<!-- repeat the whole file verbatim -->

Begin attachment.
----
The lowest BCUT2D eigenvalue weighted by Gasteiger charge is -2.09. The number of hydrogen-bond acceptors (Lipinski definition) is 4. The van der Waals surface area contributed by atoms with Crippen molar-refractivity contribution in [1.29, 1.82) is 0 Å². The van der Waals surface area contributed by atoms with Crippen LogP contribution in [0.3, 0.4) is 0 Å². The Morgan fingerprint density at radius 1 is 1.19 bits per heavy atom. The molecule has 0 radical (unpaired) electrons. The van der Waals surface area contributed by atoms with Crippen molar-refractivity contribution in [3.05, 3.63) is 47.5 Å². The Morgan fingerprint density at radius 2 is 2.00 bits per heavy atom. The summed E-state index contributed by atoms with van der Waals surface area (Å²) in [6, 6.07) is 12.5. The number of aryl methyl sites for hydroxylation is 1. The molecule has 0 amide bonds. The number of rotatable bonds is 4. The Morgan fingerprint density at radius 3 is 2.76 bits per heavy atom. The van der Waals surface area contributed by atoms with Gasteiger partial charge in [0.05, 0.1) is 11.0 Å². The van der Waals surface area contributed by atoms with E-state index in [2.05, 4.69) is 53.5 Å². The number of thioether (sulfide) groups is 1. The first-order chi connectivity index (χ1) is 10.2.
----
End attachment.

The lowest BCUT2D eigenvalue weighted by Gasteiger charge is -2.09. The number of hydrogen-bond acceptors (Lipinski definition) is 4. The van der Waals surface area contributed by atoms with Crippen molar-refractivity contribution in [1.29, 1.82) is 0 Å². The van der Waals surface area contributed by atoms with Crippen LogP contribution in [0.3, 0.4) is 0 Å². The Morgan fingerprint density at radius 1 is 1.19 bits per heavy atom. The molecule has 0 radical (unpaired) electrons. The van der Waals surface area contributed by atoms with Crippen molar-refractivity contribution in [3.05, 3.63) is 47.5 Å². The Morgan fingerprint density at radius 2 is 2.00 bits per heavy atom. The summed E-state index contributed by atoms with van der Waals surface area (Å²) in [6, 6.07) is 12.5. The number of aryl methyl sites for hydroxylation is 1. The molecule has 0 amide bonds. The number of rotatable bonds is 4. The Morgan fingerprint density at radius 3 is 2.76 bits per heavy atom. The van der Waals surface area contributed by atoms with Gasteiger partial charge in [0.05, 0.1) is 11.0 Å². The van der Waals surface area contributed by atoms with E-state index in [2.05, 4.69) is 53.5 Å². The number of thioether (sulfide) groups is 1. The first-order chi connectivity index (χ1) is 10.2.